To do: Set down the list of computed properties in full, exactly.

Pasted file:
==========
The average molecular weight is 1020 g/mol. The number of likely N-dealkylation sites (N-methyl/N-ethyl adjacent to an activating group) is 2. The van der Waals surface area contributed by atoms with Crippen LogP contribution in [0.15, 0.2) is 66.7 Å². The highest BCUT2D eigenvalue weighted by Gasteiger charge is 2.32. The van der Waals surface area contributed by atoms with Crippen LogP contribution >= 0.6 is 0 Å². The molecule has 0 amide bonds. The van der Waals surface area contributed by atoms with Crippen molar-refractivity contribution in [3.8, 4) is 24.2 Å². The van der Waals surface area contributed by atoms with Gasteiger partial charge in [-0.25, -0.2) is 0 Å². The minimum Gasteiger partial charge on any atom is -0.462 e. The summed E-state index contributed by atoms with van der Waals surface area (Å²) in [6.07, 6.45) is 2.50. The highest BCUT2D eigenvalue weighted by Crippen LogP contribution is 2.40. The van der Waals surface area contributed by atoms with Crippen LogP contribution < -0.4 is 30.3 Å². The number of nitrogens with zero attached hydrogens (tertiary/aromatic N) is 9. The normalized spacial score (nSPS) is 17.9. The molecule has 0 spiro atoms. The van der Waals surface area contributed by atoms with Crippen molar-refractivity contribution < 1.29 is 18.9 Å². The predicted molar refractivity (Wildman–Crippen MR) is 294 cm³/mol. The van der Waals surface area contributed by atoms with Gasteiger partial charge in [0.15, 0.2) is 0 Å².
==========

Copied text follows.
The average molecular weight is 1020 g/mol. The number of likely N-dealkylation sites (N-methyl/N-ethyl adjacent to an activating group) is 2. The van der Waals surface area contributed by atoms with Crippen LogP contribution in [0.15, 0.2) is 66.7 Å². The highest BCUT2D eigenvalue weighted by Gasteiger charge is 2.32. The van der Waals surface area contributed by atoms with Crippen LogP contribution >= 0.6 is 0 Å². The molecule has 0 amide bonds. The van der Waals surface area contributed by atoms with Crippen molar-refractivity contribution in [3.8, 4) is 24.2 Å². The van der Waals surface area contributed by atoms with Gasteiger partial charge in [-0.25, -0.2) is 0 Å². The minimum Gasteiger partial charge on any atom is -0.462 e. The summed E-state index contributed by atoms with van der Waals surface area (Å²) in [6.07, 6.45) is 2.50. The highest BCUT2D eigenvalue weighted by Crippen LogP contribution is 2.40. The van der Waals surface area contributed by atoms with Crippen LogP contribution < -0.4 is 30.3 Å². The number of nitrogens with zero attached hydrogens (tertiary/aromatic N) is 9. The normalized spacial score (nSPS) is 17.9. The molecule has 0 spiro atoms. The van der Waals surface area contributed by atoms with Crippen molar-refractivity contribution < 1.29 is 18.9 Å². The predicted molar refractivity (Wildman–Crippen MR) is 294 cm³/mol. The van der Waals surface area contributed by atoms with Gasteiger partial charge in [0.15, 0.2) is 0 Å².